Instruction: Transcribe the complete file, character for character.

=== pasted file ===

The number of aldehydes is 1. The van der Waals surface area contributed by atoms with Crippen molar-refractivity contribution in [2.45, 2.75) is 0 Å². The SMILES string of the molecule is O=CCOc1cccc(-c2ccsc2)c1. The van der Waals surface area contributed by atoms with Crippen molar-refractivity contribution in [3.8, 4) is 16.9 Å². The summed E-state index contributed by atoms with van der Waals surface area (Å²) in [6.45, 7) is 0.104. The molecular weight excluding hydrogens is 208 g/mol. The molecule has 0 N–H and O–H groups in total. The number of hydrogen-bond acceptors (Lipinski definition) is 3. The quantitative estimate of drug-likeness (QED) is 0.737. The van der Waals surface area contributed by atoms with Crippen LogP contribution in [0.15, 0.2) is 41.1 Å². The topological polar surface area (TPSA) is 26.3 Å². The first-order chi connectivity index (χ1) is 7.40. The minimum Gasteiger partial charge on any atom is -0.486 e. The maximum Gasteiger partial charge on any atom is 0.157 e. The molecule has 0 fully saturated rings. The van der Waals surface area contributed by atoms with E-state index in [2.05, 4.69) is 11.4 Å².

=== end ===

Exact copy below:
The number of aldehydes is 1. The van der Waals surface area contributed by atoms with Crippen molar-refractivity contribution in [2.45, 2.75) is 0 Å². The SMILES string of the molecule is O=CCOc1cccc(-c2ccsc2)c1. The van der Waals surface area contributed by atoms with Crippen molar-refractivity contribution in [3.8, 4) is 16.9 Å². The summed E-state index contributed by atoms with van der Waals surface area (Å²) in [6.45, 7) is 0.104. The molecular weight excluding hydrogens is 208 g/mol. The molecule has 0 N–H and O–H groups in total. The number of hydrogen-bond acceptors (Lipinski definition) is 3. The quantitative estimate of drug-likeness (QED) is 0.737. The van der Waals surface area contributed by atoms with Crippen LogP contribution in [0.15, 0.2) is 41.1 Å². The topological polar surface area (TPSA) is 26.3 Å². The first-order chi connectivity index (χ1) is 7.40. The minimum Gasteiger partial charge on any atom is -0.486 e. The maximum Gasteiger partial charge on any atom is 0.157 e. The molecule has 0 fully saturated rings. The van der Waals surface area contributed by atoms with E-state index in [2.05, 4.69) is 11.4 Å².